- Slides: 13
Grammar Tenses: Present Simple and Continuous
Present simple ---------- I do ----------past now future FORM [VERB] + s/es in third person
USE 1 Repeated Actions (habit) Use the Simple Present to express the idea that an action is repeated or usual. The action can be a habit, a hobby, a daily event, a scheduled event or something that often happens. It can also be something a person often forgets or usually does not do. ex: I play tennis She always forgets her purse.
USE 2 Facts or Generalizations The Simple Present can also be used in talking about facts. It is not important if the speaker is correct about the fact. It is also used to make generalizations about people or things. Cats like milk. California is in America. Windows are made of glass. New York is a small city. IT IS NOT IMPORTANT THAT THIS FACT IS UNTRUE.
(Time table) USE 3 Scheduled Events in the Near Future Speakers occasionally use Simple Present to talk about scheduled events in the near future. This is most commonly done when talking about public transportation, but it can be used with other scheduled events as well. The train leaves tonight at 6 PM. The bus does not arrive at 11 AM, it arrives at 11 PM. The movie starts at 9 o'clock.
USE 4 Non-Continuous Verbs See hear smell taste (senses) We normally use the present simple (not continuous) with these verbs: Do you see that man over there ? (Not are you seeing) This room smells. Lets open the window. We often use can + see/hear/smell/taste: Listen! can you hear something?
Promise, apologise, advise, insist, agree, refuse I promise I won’t be late. (not I’m promising. ) “What do you suggest I do? ” “I suggest that you…. . ”
Understand, remember, know, believe, think, like I think I know you. I remember her. I understand why she is nervous. I believe your words. I like your dress.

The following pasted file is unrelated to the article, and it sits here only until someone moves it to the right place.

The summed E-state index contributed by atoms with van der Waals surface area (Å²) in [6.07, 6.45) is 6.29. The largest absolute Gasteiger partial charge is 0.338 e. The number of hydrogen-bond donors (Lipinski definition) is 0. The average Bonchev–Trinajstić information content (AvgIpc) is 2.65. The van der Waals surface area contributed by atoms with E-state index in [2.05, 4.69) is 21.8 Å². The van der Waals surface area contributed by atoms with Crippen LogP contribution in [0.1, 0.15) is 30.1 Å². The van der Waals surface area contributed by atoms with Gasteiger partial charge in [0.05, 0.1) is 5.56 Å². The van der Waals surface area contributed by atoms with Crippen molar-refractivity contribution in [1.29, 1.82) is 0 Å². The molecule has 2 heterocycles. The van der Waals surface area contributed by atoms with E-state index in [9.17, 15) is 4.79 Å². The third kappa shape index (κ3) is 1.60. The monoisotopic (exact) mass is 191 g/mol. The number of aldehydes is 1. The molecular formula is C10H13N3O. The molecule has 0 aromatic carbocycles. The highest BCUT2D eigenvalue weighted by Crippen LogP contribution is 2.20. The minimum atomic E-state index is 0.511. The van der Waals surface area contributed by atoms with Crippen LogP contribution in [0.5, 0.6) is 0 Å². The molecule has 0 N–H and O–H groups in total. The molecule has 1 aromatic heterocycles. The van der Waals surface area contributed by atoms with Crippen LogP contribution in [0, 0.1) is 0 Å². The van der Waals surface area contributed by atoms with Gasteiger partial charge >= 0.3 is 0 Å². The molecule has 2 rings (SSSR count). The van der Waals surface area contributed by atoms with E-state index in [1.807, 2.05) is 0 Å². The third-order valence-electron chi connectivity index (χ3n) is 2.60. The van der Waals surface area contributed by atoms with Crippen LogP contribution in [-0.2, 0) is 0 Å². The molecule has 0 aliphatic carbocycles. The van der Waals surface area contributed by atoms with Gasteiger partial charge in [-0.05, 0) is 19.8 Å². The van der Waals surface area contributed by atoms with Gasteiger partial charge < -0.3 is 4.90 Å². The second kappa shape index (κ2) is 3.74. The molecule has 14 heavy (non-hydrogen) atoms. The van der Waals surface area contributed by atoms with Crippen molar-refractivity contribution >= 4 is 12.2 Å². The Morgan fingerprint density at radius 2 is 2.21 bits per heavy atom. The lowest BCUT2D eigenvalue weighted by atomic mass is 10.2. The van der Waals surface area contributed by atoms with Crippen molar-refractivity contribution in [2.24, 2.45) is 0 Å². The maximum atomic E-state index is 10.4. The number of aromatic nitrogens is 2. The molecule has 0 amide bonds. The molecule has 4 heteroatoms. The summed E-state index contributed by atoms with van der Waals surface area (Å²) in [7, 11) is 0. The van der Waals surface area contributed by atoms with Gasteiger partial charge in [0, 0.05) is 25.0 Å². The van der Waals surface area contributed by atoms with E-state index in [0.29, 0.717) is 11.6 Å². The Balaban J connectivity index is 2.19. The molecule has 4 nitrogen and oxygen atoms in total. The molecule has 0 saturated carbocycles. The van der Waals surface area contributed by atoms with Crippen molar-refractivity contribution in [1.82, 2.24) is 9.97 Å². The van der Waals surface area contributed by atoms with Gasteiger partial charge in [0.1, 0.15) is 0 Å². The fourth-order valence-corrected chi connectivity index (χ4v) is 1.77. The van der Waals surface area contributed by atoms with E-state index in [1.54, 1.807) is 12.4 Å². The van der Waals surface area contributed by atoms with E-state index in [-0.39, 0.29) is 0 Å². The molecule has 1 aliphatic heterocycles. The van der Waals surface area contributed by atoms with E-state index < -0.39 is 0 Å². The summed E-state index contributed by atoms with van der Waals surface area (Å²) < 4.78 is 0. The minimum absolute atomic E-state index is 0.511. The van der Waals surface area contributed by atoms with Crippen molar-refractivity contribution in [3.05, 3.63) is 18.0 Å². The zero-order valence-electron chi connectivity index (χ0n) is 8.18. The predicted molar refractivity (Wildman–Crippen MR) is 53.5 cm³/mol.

Look and feel But you can use the continuous with see (I’m seeing) when the meaning is having a meeting with. I’m seeing the manager tomorrow morning.
You can use the present simple or continuous when you say how somebody looks or feels now: You look well today. Or You’re looking well today. How do you feel now? Or How are you feeling now? But I usually feel tired in the morning. (Not I’m usually feeling. )
Present progressive (continuous) tense past I’m doing now future Use the continuous for something that is happening at or around the time of speaking. The action is not finished.
Present continuous Present simple The water is boiling. Can you turn it off? Water boils at 100 degree Celsius. Listen to those people. What language are they speaking? Excuse me, do you speak English? Let’s go out. It isn’t raining now. It doesn’t rain very much in summer. “Don’t disturb me. I’m busy. ” “Why? What are you doing? ” What do you usually do at weekends? What do you do? (= What’s your job? ) I’m going to bed now. Goodnight! I always go to bed before midnight. Maria is in Britain at the moment. She’s learning English. Most people learn to swim when they are children.
Present continuous Present simple Use the continuous for a Use the simple for a temporary situation permanent situation I’m living with some friends until I find a flat. My parents live in London. They have lived there all their lives. “You’re working hard today. ” “Yes, I’ve got a lot to do. ” John isn’t lazy. He works very hard most of the time.